President Donald Trump said Friday that he has deemed churches and other houses of worship “essential" and called on governors across the country to allow them to reopen this weekend despite the threat of spreading the coronavirus.
Now, two months later as COVID-19 spreads, I wonder if Maria is even able to eat, much less enjoy her books. She, like two out of three Hondurans, experience a hand-to-mouth existence. Quarantine there means that her family will likely see their food chain greatly impaired.
“Black Carolinians Speak: Portraits of a Pandemic” launched quietly on May 1 to tell the stories of African Americans during the COVID-19 pandemic.
Ask some local musicians about Stephen Washington, and you will hear about the fluidity of his musical direction on stage, his love of all kinds of musical styles and his versatility. But why exactly is he so good, so unusual?
From making homemade face masks to covering utility expenses, congregations across the Palmetto State are putting their faith into action as they continue to focus on meeting community needs.
I found the new mother in her wheelchair outside the NICU. Between sobbing breaths, she began recounting the dire predictions doctors made all through her problem pregnancy.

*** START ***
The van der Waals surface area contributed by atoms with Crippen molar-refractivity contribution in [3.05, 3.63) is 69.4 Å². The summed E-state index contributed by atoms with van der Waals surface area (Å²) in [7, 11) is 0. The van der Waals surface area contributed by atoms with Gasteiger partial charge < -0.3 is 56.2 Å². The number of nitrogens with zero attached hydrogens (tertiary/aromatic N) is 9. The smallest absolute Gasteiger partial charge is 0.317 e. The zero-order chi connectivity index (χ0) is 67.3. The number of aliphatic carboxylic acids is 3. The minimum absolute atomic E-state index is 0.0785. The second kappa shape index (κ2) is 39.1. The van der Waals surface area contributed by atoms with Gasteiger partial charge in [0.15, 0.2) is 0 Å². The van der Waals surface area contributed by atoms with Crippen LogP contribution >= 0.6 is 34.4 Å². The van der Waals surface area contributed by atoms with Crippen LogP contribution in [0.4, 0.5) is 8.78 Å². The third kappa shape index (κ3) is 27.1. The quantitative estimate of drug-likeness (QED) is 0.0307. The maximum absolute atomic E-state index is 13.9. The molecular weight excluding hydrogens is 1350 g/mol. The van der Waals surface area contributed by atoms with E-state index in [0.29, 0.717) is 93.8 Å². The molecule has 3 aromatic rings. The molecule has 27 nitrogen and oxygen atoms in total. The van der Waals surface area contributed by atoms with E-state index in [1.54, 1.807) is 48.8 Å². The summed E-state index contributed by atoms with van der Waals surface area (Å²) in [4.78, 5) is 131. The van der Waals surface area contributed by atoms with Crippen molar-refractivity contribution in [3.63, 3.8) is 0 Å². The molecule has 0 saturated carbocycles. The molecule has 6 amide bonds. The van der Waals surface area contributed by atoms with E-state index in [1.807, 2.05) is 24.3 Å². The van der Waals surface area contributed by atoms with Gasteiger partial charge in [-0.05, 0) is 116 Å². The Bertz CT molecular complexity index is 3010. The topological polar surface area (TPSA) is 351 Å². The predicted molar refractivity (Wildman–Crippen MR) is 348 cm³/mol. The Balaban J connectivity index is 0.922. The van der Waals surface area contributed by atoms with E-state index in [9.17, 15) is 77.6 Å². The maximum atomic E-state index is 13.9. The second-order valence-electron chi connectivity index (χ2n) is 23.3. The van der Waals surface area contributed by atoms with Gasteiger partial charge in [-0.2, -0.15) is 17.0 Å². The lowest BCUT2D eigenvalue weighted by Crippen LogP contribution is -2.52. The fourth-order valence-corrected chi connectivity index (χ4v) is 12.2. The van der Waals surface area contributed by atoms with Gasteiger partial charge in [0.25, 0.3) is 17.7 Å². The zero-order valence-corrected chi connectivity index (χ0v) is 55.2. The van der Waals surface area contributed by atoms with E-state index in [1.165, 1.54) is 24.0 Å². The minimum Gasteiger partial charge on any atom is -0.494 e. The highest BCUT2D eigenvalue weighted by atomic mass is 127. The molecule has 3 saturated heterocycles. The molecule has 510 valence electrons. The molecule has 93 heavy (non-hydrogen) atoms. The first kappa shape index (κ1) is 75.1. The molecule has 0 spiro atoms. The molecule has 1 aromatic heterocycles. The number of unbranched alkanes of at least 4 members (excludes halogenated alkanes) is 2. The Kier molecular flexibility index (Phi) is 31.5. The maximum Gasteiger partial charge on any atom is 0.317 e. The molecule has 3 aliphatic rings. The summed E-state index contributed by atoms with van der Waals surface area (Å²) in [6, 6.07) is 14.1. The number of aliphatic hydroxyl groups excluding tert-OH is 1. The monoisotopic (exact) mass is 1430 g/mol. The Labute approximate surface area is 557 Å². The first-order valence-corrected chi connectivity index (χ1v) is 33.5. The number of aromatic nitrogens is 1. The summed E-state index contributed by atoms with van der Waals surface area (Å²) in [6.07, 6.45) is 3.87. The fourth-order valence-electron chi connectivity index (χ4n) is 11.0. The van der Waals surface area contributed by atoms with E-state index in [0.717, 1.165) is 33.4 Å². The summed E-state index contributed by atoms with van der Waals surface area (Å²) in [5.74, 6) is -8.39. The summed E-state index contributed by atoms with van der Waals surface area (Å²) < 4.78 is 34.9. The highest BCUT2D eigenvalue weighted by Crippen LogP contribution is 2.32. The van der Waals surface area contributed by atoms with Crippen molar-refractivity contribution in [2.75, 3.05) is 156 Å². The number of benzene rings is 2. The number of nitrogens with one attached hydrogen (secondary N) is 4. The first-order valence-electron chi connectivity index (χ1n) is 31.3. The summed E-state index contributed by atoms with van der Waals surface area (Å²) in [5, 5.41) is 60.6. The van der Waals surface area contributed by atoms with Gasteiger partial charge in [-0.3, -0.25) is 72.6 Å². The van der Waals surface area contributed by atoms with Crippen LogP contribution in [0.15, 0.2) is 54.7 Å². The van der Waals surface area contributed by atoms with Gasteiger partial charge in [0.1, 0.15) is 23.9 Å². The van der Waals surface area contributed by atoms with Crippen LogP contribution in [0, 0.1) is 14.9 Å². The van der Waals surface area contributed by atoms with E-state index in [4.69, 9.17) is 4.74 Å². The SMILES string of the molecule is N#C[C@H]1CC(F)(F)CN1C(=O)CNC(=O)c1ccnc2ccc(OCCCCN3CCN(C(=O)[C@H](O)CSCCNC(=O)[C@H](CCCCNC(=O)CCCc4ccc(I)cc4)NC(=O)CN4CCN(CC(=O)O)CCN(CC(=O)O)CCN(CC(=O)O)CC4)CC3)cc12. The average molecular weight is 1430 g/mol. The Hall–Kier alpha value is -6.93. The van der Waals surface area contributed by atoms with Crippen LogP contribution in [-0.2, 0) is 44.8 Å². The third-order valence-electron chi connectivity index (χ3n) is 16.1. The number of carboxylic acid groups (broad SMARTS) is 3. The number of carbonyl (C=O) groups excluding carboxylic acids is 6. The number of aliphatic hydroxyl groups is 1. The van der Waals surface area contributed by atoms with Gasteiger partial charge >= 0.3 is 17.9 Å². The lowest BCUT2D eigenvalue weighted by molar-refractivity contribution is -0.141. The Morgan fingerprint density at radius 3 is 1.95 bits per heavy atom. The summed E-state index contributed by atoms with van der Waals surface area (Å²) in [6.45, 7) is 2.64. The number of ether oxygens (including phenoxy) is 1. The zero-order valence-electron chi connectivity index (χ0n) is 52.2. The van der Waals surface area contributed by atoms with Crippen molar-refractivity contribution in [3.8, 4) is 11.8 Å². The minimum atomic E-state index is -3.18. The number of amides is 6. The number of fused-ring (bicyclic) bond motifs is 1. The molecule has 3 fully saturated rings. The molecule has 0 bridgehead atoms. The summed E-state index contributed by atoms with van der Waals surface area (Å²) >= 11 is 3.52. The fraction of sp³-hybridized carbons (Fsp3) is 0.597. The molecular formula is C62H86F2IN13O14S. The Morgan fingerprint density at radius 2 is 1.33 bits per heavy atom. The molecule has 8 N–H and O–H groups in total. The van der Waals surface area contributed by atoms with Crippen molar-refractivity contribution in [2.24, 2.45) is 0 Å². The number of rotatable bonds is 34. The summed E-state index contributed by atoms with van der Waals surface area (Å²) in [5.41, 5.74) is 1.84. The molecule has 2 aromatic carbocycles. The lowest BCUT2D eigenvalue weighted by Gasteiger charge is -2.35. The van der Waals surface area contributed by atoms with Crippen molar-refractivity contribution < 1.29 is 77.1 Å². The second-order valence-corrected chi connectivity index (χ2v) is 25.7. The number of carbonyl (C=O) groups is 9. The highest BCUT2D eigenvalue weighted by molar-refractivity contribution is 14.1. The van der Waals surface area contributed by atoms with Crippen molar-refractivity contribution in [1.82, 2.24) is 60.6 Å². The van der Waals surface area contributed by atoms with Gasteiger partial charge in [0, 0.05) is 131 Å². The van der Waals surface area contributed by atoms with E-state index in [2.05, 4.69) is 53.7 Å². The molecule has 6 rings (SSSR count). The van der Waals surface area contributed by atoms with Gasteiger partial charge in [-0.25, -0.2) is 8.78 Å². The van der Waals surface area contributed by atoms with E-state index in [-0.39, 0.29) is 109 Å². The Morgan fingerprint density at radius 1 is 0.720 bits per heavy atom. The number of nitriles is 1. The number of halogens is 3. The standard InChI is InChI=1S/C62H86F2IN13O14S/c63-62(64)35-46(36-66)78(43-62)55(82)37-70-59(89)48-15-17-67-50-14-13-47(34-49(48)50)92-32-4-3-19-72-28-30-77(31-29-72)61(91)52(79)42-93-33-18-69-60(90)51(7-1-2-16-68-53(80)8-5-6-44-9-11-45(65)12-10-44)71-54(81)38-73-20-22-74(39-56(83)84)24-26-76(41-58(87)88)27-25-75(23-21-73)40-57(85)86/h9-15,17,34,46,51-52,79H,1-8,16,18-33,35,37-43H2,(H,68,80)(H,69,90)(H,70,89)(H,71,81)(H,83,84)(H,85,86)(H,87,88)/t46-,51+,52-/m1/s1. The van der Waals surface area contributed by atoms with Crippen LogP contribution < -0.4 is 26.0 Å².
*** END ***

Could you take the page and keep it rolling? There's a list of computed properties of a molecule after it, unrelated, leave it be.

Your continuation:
The online event will take place 10 a.m. Thursday via the chaplaincy's social media page at facebook.com/coastalcrisischaplain.
God is in the waiting room with us. He waits while we wait. He hurts while we hurt. He grieves while we grieve. He offers clarity to the caregivers and comfort to the dying.
In the predominately Muslim nation of Pakistan, marginalized groups include Christians, who work lower-paying jobs and are turned away from social services.
These spiritual leaders in the Charleston area who’ve willingly lived in seclusion offer spiritual guidance and practical steps to those still struggling to make the transition.
Similar to Jews and Christians who've adjusted worship practices for holy observances during the coronavirus pandemic, Muslims will have to adjust Ramadan practices this year, since assembling in mosques for prayers and feasts isn't possible.
The coronavirus pandemic has forced houses of worship to suspend normal in-person worship experiences, but some good is coming out of the crisis. South Carolina religious institutions are reaching hundreds, if not thousands, more people through online worship experiences.
Bishop Steve Wood spent 10 days on a ventilator fighting COVID-19. He was in his 50s and healthy. What happened?
If you depend on practicing your faith by assembling in person, you’re probably finding it frustratingly hard to follow the biblical admonition to “not give up meeting together.”